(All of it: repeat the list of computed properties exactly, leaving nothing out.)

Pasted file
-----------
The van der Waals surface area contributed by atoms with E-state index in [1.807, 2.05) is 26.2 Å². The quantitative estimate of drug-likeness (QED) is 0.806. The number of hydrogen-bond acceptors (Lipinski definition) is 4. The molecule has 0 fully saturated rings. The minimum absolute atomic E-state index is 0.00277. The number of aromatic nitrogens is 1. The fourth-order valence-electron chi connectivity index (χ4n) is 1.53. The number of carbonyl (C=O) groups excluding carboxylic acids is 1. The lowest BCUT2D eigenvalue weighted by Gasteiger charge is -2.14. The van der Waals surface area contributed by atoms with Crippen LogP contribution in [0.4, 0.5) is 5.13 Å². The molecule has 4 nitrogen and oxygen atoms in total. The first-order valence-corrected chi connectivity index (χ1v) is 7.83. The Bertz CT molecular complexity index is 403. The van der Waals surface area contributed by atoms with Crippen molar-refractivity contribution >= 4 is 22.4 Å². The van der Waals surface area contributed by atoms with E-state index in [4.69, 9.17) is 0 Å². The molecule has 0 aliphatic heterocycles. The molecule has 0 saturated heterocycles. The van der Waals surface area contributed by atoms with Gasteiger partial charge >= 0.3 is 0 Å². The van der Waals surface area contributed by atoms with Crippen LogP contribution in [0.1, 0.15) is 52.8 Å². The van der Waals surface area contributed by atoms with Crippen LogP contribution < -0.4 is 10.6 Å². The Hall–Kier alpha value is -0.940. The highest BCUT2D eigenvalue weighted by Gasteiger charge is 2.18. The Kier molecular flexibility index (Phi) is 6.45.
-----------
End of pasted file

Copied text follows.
The van der Waals surface area contributed by atoms with E-state index in [1.807, 2.05) is 26.2 Å². The quantitative estimate of drug-likeness (QED) is 0.806. The number of hydrogen-bond acceptors (Lipinski definition) is 4. The molecule has 0 fully saturated rings. The minimum absolute atomic E-state index is 0.00277. The number of aromatic nitrogens is 1. The fourth-order valence-electron chi connectivity index (χ4n) is 1.53. The number of carbonyl (C=O) groups excluding carboxylic acids is 1. The lowest BCUT2D eigenvalue weighted by Gasteiger charge is -2.14. The van der Waals surface area contributed by atoms with Crippen LogP contribution in [0.4, 0.5) is 5.13 Å². The molecule has 4 nitrogen and oxygen atoms in total. The first-order valence-corrected chi connectivity index (χ1v) is 7.83. The Bertz CT molecular complexity index is 403. The van der Waals surface area contributed by atoms with Crippen molar-refractivity contribution >= 4 is 22.4 Å². The van der Waals surface area contributed by atoms with E-state index in [4.69, 9.17) is 0 Å². The molecule has 0 aliphatic heterocycles. The molecule has 0 saturated heterocycles. The van der Waals surface area contributed by atoms with Gasteiger partial charge >= 0.3 is 0 Å². The van der Waals surface area contributed by atoms with Crippen LogP contribution in [0.1, 0.15) is 52.8 Å². The van der Waals surface area contributed by atoms with Crippen LogP contribution < -0.4 is 10.6 Å². The Hall–Kier alpha value is -0.940. The highest BCUT2D eigenvalue weighted by Gasteiger charge is 2.18. The Kier molecular flexibility index (Phi) is 6.45.